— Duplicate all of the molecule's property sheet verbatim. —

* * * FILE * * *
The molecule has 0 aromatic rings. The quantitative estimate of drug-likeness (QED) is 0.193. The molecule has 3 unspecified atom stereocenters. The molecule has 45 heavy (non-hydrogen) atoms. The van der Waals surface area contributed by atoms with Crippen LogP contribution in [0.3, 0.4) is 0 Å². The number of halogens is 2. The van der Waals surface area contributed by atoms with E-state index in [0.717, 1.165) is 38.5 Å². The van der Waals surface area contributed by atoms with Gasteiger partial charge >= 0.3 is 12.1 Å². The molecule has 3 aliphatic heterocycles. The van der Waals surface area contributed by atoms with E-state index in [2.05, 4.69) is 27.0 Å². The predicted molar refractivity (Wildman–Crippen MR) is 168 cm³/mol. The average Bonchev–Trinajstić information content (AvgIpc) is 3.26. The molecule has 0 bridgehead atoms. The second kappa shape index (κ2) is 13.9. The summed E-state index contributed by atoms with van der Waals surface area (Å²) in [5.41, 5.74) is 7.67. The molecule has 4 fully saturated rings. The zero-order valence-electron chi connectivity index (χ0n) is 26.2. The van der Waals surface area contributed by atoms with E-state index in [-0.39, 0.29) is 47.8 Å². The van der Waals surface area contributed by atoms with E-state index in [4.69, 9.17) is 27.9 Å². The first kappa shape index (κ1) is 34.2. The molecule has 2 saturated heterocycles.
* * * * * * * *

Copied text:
The molecule has 0 aromatic rings. The quantitative estimate of drug-likeness (QED) is 0.193. The molecule has 3 unspecified atom stereocenters. The molecule has 45 heavy (non-hydrogen) atoms. The van der Waals surface area contributed by atoms with Crippen LogP contribution in [0.3, 0.4) is 0 Å². The number of halogens is 2. The van der Waals surface area contributed by atoms with E-state index in [0.717, 1.165) is 38.5 Å². The van der Waals surface area contributed by atoms with Gasteiger partial charge >= 0.3 is 12.1 Å². The molecule has 3 aliphatic heterocycles. The van der Waals surface area contributed by atoms with E-state index in [2.05, 4.69) is 27.0 Å². The predicted molar refractivity (Wildman–Crippen MR) is 168 cm³/mol. The average Bonchev–Trinajstić information content (AvgIpc) is 3.26. The molecule has 0 bridgehead atoms. The second kappa shape index (κ2) is 13.9. The summed E-state index contributed by atoms with van der Waals surface area (Å²) in [5.41, 5.74) is 7.67. The molecule has 4 fully saturated rings. The zero-order valence-electron chi connectivity index (χ0n) is 26.2. The van der Waals surface area contributed by atoms with E-state index in [-0.39, 0.29) is 47.8 Å². The van der Waals surface area contributed by atoms with E-state index in [4.69, 9.17) is 27.9 Å². The first kappa shape index (κ1) is 34.2. The molecule has 2 saturated heterocycles.